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upon these heads. In which case, I think I can venture to promise that a very short personal restraint will be the only ill consequence that can arise from your accession to these unhappy intrigues."
Waverley listened with great composure until the end of this exhortation, when, springing from his seat, with an energy he had not yet displayed, he replied, “ Major Melville, since that is your name, I have hitherto answered your questions with candour, or declined them with temper, because their import concerned myself alone; but as you presume to esteem me mean enough to commence informer against others, who received me, whatever may be their public misconduct, as a guest and friend,-1 declare to you that I consider your questions as an insult infinilely more offensive than your calumnious suspicions; and that, since my hard forlune permits me no other mode of resenting them than by verbal defiance, you should sooner have my heart out of my bosom, than a single syllable of information on subjects which I could only become acquainted with in the full confidence of unsuspecting hospitality.'
Mr. Morton and the Major looked at each other; and the former, who, in the course of the examination, had been repeatedly troubled with a sorry(rheum, had recourse to his snuff-box and his handkerchief.
“ Mr. Waverley," said the Major, “ my present situation prohibits me alike from giving or receiving offence, and I will not protract a discussion which approaches lo either. I am afraid I must sign a warrant for delaining you in custody, but this house shall for the present be your prison. I fear I cannot persuade you to accept a share of our supper?—(Edward shook his head-but I will order refreshments in your apartment.”
Our hero bowed and withdrew, under guard of the officers of justice, to a small but handsome room, where, declining all offers of food or wine, he flung himself on the bed, and, stupified by the harassing events and mental fatigue of this miserable day, he sunk into a deep and heavy slumber. This was more than he himself could have expected; but it is mentioned of the North-American Indians, when at the stake of torture, that on the least intermission of agony, they will sleep until the fire is applied to awaken them.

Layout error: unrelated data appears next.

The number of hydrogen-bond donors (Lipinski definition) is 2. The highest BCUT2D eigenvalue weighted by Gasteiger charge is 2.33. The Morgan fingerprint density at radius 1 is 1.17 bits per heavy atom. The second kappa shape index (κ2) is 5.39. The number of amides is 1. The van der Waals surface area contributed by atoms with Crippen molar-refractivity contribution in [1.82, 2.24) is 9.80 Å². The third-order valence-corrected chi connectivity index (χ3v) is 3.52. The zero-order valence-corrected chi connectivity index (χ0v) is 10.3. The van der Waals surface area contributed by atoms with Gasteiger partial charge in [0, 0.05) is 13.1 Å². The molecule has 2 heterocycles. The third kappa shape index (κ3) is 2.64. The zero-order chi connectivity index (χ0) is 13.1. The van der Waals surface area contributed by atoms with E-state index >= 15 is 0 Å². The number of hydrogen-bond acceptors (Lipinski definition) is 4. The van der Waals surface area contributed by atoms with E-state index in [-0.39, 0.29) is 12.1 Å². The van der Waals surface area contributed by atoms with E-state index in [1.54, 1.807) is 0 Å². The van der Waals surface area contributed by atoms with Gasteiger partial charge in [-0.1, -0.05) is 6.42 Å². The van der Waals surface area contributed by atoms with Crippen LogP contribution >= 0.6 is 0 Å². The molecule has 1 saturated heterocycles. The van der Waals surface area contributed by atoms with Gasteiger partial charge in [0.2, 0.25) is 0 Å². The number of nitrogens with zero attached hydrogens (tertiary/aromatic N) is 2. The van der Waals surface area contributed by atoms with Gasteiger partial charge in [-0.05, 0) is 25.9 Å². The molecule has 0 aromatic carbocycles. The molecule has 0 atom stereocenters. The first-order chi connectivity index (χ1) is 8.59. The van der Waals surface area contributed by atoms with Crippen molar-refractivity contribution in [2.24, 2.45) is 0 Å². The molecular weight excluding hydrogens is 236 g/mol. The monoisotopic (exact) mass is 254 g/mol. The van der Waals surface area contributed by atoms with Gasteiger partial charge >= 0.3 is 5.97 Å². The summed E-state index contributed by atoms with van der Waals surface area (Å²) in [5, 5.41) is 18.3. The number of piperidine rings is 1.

A CONFERENCE, AND THE CONSEQUENCE.
MAJOR MELVILLE had detained Mr. Morton during his examination of Waverley, both because he thought he might derive as
sistance from bis practical good sense and approved loyalty, and also because it was agreeable to have a wilness of unimpeached candour and veracity to proceedings which touched the honour and safety of a young Englishman of high rank and family, and the expectant heir of a large fortune. Every step he knew would be rigorously canyassed, and it was his business to place the justice and integrity of his own conduct beyond the limits of question.
When Waverley retired, the laird and clergyman of Cairnvreckan sat down in silence to their evening meal. While the servants were in attendance, neilher chose to say any thing on the circumstances which occupied their minds, and neither felt it easy to speak upon any other. The youth and apparent frankness of Waverley stood in strong contrast lo the shades of suspicion which darkened around him, and he had a sort of naïveté and openness of demeanour, that seemed to belong to one unhackneyed in the ways of intrigue, and which pleaded highly in his favour.
Each mused over the particulars of the examination, and each viewed it through the medium of his own feelings. Both were men of ready and acute talent, and both were equally competent to combine various parts of evidence, and to deduce from them the necessary conclusions. But the wide difference of their habits and education often occasioned a great discrepancy in their respective deductions from admitted premises.